Arriving at the Royal Festival Hall box office, you might be
a little disenchanted by the surroundings, which spoke of the hangover of a
university graduation ceremony. Stalls selling leavers’ hoodies and careers
desks filled part of the reception area. Such a welcome did little to prepare
the audience for what was to come as the Klanghaus-goers gathered
apprehensively, not knowing what to expect.
But this feeling was instantly transformed when the show
began. A guide, who collects bags and provides earplugs, led the audience up
the stairs from the carpeted reception space to an echoing stairway. We are
greeted by a solitary man, who sits on the stone steps and sings in eerie
falsetto: ‘there are unknown unknowns’, generating a sense of foreboding before
he leads us through a door to the confined roof space.
Jon Baker greets the audience in Klanghaus (Credit: Helen Maybanks / Southbank Centre)
We begin to move stealthily through a labyrinthine set of
poorly lit passageways, ducking through doorways and over benches. The space
has an industrial feel with exposed overhead piping exposed and bare walls
scribbled with sharpie graffiti. The steady beat of a drum recalls a heartbeat
as the building comes to life like a heaving, breathing body.
As the promenade continues, our senses are bombarded with a
series of contrasting sensations. The dark interior is momentarily blasted with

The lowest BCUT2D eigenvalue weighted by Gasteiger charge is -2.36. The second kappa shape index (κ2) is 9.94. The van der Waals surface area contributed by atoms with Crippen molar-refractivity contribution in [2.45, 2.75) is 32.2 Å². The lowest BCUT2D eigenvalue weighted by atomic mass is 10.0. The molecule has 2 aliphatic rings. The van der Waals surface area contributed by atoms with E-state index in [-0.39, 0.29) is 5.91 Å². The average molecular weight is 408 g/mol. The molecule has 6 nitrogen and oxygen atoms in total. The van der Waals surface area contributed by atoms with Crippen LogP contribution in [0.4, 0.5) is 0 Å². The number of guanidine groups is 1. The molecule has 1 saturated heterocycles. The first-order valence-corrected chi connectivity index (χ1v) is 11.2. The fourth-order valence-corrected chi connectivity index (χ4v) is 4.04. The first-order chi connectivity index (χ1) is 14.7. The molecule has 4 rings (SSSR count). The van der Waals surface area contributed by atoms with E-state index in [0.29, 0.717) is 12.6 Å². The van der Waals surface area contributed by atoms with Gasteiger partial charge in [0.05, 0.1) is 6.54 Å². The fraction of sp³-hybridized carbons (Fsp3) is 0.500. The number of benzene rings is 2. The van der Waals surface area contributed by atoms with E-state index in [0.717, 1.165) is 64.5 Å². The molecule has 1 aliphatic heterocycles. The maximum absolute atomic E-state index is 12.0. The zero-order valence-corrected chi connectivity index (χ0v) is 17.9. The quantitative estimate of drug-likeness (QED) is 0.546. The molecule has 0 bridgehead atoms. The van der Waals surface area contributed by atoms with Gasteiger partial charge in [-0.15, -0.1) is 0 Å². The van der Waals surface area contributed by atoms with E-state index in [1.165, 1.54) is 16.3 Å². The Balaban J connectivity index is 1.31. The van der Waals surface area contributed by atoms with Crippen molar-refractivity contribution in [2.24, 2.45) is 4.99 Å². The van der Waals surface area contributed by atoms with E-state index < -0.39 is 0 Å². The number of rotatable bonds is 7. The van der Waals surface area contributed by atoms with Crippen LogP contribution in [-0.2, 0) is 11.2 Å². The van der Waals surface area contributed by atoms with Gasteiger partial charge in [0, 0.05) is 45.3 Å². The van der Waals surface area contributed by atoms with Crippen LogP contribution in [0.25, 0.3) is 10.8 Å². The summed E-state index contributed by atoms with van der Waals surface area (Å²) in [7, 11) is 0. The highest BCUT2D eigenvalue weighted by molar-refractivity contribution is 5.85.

artificial light from an overhead projector before being plunged once again
into an abyss of darkness. With each new location comes a new song: one minute
an aggressive howl fills the confined space, then an aching lament and finally
an ethereal chant of ‘we are all on air’.
Jeron Gunderson, drummer for Klanghaus (Credit: Helen Maybanks / Southbank Centre)
Finally our troop emerges into the cool twilight as we
clamber onto the open roof of the Southbank Centre. Leaving the intensity of
the interior, we are confronted with the wide expanse of evening sky and the
ring of glittering lights from the London Eye. The vertiginous platform
exacerbates the feeling of mystification, every audience member wondering what
they have experienced.
Loud music, low lighting and a striking setting make Klanghaus an exhilarating and perplexing experience this July.
|What||Klanghaus: On Air review|
Royal Festival Hall
Southbank Centre, Belvedere Road, London, SE1 8XX | MAP
|Nearest tube||Waterloo (underground)|
07 Jul 16 – 29 Jul 16, Performances begin at either 6.30pm or 8.30pm
|Website||Click here for more information|